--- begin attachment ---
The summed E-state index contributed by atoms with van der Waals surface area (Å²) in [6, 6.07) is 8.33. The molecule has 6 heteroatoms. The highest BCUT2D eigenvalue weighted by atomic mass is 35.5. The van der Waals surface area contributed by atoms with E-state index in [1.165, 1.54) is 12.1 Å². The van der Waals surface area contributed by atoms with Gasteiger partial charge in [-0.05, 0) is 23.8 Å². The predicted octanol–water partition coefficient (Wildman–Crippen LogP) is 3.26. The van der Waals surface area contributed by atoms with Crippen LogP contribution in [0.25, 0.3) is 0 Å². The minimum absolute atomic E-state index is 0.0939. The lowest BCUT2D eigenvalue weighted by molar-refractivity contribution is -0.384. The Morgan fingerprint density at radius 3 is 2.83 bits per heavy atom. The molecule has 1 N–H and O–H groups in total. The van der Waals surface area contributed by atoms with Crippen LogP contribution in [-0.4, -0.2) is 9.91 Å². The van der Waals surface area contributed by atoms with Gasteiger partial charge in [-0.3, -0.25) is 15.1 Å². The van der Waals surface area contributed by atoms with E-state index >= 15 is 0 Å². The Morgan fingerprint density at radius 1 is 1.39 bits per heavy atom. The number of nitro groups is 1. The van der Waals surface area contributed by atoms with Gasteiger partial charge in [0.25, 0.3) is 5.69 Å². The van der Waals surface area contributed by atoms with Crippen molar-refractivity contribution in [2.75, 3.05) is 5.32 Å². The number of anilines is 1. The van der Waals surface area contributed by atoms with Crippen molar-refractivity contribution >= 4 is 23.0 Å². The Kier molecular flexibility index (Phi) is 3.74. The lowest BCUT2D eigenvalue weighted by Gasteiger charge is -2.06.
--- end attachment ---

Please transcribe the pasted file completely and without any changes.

The summed E-state index contributed by atoms with van der Waals surface area (Å²) in [6, 6.07) is 8.33. The molecule has 6 heteroatoms. The highest BCUT2D eigenvalue weighted by atomic mass is 35.5. The van der Waals surface area contributed by atoms with E-state index in [1.165, 1.54) is 12.1 Å². The van der Waals surface area contributed by atoms with Gasteiger partial charge in [-0.05, 0) is 23.8 Å². The predicted octanol–water partition coefficient (Wildman–Crippen LogP) is 3.26. The van der Waals surface area contributed by atoms with Crippen LogP contribution in [0.25, 0.3) is 0 Å². The minimum absolute atomic E-state index is 0.0939. The lowest BCUT2D eigenvalue weighted by molar-refractivity contribution is -0.384. The Morgan fingerprint density at radius 3 is 2.83 bits per heavy atom. The molecule has 1 N–H and O–H groups in total. The van der Waals surface area contributed by atoms with Crippen LogP contribution in [-0.4, -0.2) is 9.91 Å². The van der Waals surface area contributed by atoms with Gasteiger partial charge in [-0.3, -0.25) is 15.1 Å². The van der Waals surface area contributed by atoms with E-state index >= 15 is 0 Å². The Morgan fingerprint density at radius 1 is 1.39 bits per heavy atom. The number of nitro groups is 1. The van der Waals surface area contributed by atoms with Gasteiger partial charge in [0.25, 0.3) is 5.69 Å². The van der Waals surface area contributed by atoms with Crippen molar-refractivity contribution in [2.75, 3.05) is 5.32 Å². The number of anilines is 1. The van der Waals surface area contributed by atoms with Crippen molar-refractivity contribution >= 4 is 23.0 Å². The Kier molecular flexibility index (Phi) is 3.74. The lowest BCUT2D eigenvalue weighted by Gasteiger charge is -2.06.